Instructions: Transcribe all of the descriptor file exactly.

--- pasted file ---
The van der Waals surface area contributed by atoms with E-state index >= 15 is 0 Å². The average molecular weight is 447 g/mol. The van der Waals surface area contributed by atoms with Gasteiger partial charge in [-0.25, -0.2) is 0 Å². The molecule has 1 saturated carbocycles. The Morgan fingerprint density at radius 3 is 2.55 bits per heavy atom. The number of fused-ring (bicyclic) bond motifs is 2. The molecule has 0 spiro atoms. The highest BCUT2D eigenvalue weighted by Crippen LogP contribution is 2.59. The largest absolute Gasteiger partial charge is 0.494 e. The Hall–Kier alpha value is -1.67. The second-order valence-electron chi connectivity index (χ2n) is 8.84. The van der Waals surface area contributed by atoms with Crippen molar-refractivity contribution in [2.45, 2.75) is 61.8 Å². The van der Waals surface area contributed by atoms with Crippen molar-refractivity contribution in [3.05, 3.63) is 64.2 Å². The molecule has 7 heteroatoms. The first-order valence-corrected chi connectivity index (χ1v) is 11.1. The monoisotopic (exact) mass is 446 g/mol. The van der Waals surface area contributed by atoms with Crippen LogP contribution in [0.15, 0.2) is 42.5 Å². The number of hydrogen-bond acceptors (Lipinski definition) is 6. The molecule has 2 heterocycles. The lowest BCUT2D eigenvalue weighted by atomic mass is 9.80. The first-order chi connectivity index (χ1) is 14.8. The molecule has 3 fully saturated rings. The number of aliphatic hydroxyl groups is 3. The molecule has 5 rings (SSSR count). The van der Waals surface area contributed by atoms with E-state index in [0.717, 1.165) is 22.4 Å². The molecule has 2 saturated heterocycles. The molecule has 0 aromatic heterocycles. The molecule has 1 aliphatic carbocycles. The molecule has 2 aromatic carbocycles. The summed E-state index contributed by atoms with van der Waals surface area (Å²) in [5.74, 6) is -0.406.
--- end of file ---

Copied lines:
The van der Waals surface area contributed by atoms with E-state index >= 15 is 0 Å². The average molecular weight is 447 g/mol. The van der Waals surface area contributed by atoms with Gasteiger partial charge in [-0.25, -0.2) is 0 Å². The molecule has 1 saturated carbocycles. The Morgan fingerprint density at radius 3 is 2.55 bits per heavy atom. The number of fused-ring (bicyclic) bond motifs is 2. The molecule has 0 spiro atoms. The highest BCUT2D eigenvalue weighted by Crippen LogP contribution is 2.59. The largest absolute Gasteiger partial charge is 0.494 e. The Hall–Kier alpha value is -1.67. The second-order valence-electron chi connectivity index (χ2n) is 8.84. The van der Waals surface area contributed by atoms with Crippen molar-refractivity contribution in [2.45, 2.75) is 61.8 Å². The van der Waals surface area contributed by atoms with Crippen molar-refractivity contribution in [3.05, 3.63) is 64.2 Å². The molecule has 7 heteroatoms. The first-order valence-corrected chi connectivity index (χ1v) is 11.1. The monoisotopic (exact) mass is 446 g/mol. The van der Waals surface area contributed by atoms with Crippen LogP contribution in [0.15, 0.2) is 42.5 Å². The number of hydrogen-bond acceptors (Lipinski definition) is 6. The molecule has 2 heterocycles. The lowest BCUT2D eigenvalue weighted by atomic mass is 9.80. The first-order chi connectivity index (χ1) is 14.8. The molecule has 3 fully saturated rings. The number of aliphatic hydroxyl groups is 3. The molecule has 5 rings (SSSR count). The van der Waals surface area contributed by atoms with E-state index in [0.717, 1.165) is 22.4 Å². The molecule has 2 saturated heterocycles. The molecule has 0 aromatic heterocycles. The molecule has 1 aliphatic carbocycles. The molecule has 2 aromatic carbocycles. The summed E-state index contributed by atoms with van der Waals surface area (Å²) in [5.74, 6) is -0.406.